He married, had nine children, ran a farm but after his wife fell ill he was jailed in 1871 for stealing £140 (£16,000 today) in road monies. He was the last convict standing – and working as a tourist guide – when Port Arthur was closed.
“Almost 300 Sussex men and 25 women were transported between 1810 and 1840 by the East Sussex Quarter Sessions sitting at Lewes,” James Jupp wrote in The English in Australia.
“One-third were from Brighton, Hove and Preston, 19 from Lewes and seven from Uckfield, the rest scattered through most rural parishes and East Grinstead (six), Maresfield (seven), Framfield (seven), Salehurst (five), Ringmer (four) and Rye (four).
“Those transported from Sussex were mostly labourers for larceny.” Seventeen farm workers broke machinery they saw as threatening their livelihoods. “Other occupations included servant, cordwainer, butcher, baker, bricklayer, sweep, plumber, carpenter, farmer, fisherman and fellmaker.” But some crimes were far nastier than stealing to feed families.
Horsham-born carpenter John Upton, 49, a Methodist preacher in Brighton, was transported to Tasmania in 1845 for “rape upon a child nine years of age”.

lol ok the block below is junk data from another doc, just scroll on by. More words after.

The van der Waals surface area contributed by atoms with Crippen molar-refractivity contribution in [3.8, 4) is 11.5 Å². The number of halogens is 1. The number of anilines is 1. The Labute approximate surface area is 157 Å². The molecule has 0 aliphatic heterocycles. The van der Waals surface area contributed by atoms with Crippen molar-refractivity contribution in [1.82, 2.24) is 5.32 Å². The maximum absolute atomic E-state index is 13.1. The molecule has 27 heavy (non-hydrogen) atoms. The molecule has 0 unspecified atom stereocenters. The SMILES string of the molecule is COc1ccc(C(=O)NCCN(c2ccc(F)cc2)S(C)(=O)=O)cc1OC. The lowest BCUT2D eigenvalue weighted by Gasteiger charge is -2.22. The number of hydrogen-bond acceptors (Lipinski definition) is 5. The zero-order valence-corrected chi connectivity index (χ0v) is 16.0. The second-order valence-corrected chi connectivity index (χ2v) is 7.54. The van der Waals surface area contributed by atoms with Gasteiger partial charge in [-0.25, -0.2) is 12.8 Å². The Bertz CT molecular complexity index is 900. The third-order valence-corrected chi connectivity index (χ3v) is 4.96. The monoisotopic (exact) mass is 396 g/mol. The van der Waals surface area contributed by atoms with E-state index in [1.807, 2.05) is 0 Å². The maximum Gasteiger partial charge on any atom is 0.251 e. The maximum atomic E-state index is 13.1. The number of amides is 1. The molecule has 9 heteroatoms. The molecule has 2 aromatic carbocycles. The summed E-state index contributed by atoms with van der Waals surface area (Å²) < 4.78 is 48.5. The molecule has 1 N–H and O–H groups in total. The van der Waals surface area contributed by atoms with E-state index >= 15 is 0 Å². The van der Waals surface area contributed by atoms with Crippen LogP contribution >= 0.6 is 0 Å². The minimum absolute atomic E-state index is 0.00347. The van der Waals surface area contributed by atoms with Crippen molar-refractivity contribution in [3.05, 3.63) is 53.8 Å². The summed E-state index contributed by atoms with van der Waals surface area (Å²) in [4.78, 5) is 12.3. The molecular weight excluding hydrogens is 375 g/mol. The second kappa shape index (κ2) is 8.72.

Sacrilege was an offence: Brighton stable-man John Holden was convicted at the Sussex Assizes and banished to New South Wales in 1829 after robbing a chapel. Oddly, he had 14 years added to his life sentence “for theft and absconding”, Richard Gillard wrote on convictrecords.com.au, and he “received 50 lashes for dishonest conduct.”
Dennis Nightingale describes further: “Blood appeared about the tenth lash; he bore his punishment well.”
Some convicts thrived. Farmer’s son Thomas West, born in Hooe, was a married carpenter in 1800 when convicted of burglary at the Horsham Assizes. Leaving his wife behind, he arrived in Sydney, met someone else, had a son, Obed, and proved handy in the government lumberyard making coffins.